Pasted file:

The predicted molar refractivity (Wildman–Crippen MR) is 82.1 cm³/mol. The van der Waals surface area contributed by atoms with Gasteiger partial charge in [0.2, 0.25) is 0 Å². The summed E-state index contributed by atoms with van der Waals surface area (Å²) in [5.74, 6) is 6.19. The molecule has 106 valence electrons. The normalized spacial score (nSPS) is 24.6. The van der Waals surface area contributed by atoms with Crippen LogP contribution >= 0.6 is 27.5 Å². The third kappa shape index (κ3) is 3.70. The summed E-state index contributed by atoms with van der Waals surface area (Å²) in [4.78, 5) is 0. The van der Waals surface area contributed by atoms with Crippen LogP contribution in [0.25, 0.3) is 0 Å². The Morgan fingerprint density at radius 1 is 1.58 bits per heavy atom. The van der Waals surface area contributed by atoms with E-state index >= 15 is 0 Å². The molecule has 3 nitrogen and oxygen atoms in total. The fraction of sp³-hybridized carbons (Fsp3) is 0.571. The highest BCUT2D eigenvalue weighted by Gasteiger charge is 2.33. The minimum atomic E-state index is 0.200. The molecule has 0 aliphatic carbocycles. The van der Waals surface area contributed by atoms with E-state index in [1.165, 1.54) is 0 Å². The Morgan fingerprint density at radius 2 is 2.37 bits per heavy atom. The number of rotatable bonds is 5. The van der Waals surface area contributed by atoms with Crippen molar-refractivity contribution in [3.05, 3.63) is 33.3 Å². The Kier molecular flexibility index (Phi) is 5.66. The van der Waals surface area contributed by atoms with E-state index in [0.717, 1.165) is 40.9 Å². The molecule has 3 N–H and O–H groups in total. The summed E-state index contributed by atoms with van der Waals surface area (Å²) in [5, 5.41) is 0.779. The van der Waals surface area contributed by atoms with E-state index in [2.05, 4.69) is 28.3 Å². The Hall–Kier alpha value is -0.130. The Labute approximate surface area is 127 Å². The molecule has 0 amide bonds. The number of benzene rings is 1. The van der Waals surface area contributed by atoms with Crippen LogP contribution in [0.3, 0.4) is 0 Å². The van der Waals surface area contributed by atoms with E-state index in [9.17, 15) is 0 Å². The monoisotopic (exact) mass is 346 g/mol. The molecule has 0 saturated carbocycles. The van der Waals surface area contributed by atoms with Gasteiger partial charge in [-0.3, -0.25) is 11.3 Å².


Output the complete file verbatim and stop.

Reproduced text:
The predicted molar refractivity (Wildman–Crippen MR) is 82.1 cm³/mol. The van der Waals surface area contributed by atoms with Gasteiger partial charge in [0.2, 0.25) is 0 Å². The summed E-state index contributed by atoms with van der Waals surface area (Å²) in [5.74, 6) is 6.19. The molecule has 106 valence electrons. The normalized spacial score (nSPS) is 24.6. The van der Waals surface area contributed by atoms with Crippen LogP contribution >= 0.6 is 27.5 Å². The third kappa shape index (κ3) is 3.70. The summed E-state index contributed by atoms with van der Waals surface area (Å²) in [4.78, 5) is 0. The van der Waals surface area contributed by atoms with Crippen LogP contribution in [0.25, 0.3) is 0 Å². The Morgan fingerprint density at radius 1 is 1.58 bits per heavy atom. The van der Waals surface area contributed by atoms with E-state index >= 15 is 0 Å². The molecule has 3 nitrogen and oxygen atoms in total. The fraction of sp³-hybridized carbons (Fsp3) is 0.571. The highest BCUT2D eigenvalue weighted by Gasteiger charge is 2.33. The minimum atomic E-state index is 0.200. The molecule has 0 aliphatic carbocycles. The van der Waals surface area contributed by atoms with E-state index in [1.165, 1.54) is 0 Å². The Morgan fingerprint density at radius 2 is 2.37 bits per heavy atom. The number of rotatable bonds is 5. The van der Waals surface area contributed by atoms with Crippen molar-refractivity contribution in [3.05, 3.63) is 33.3 Å². The Kier molecular flexibility index (Phi) is 5.66. The van der Waals surface area contributed by atoms with E-state index in [0.717, 1.165) is 40.9 Å². The molecule has 3 N–H and O–H groups in total. The summed E-state index contributed by atoms with van der Waals surface area (Å²) in [5, 5.41) is 0.779. The van der Waals surface area contributed by atoms with E-state index in [2.05, 4.69) is 28.3 Å². The Hall–Kier alpha value is -0.130. The Labute approximate surface area is 127 Å². The molecule has 0 amide bonds. The number of benzene rings is 1. The van der Waals surface area contributed by atoms with Crippen LogP contribution in [0.3, 0.4) is 0 Å². The van der Waals surface area contributed by atoms with E-state index in [9.17, 15) is 0 Å². The monoisotopic (exact) mass is 346 g/mol. The molecule has 0 saturated carbocycles. The van der Waals surface area contributed by atoms with Gasteiger partial charge in [-0.3, -0.25) is 11.3 Å².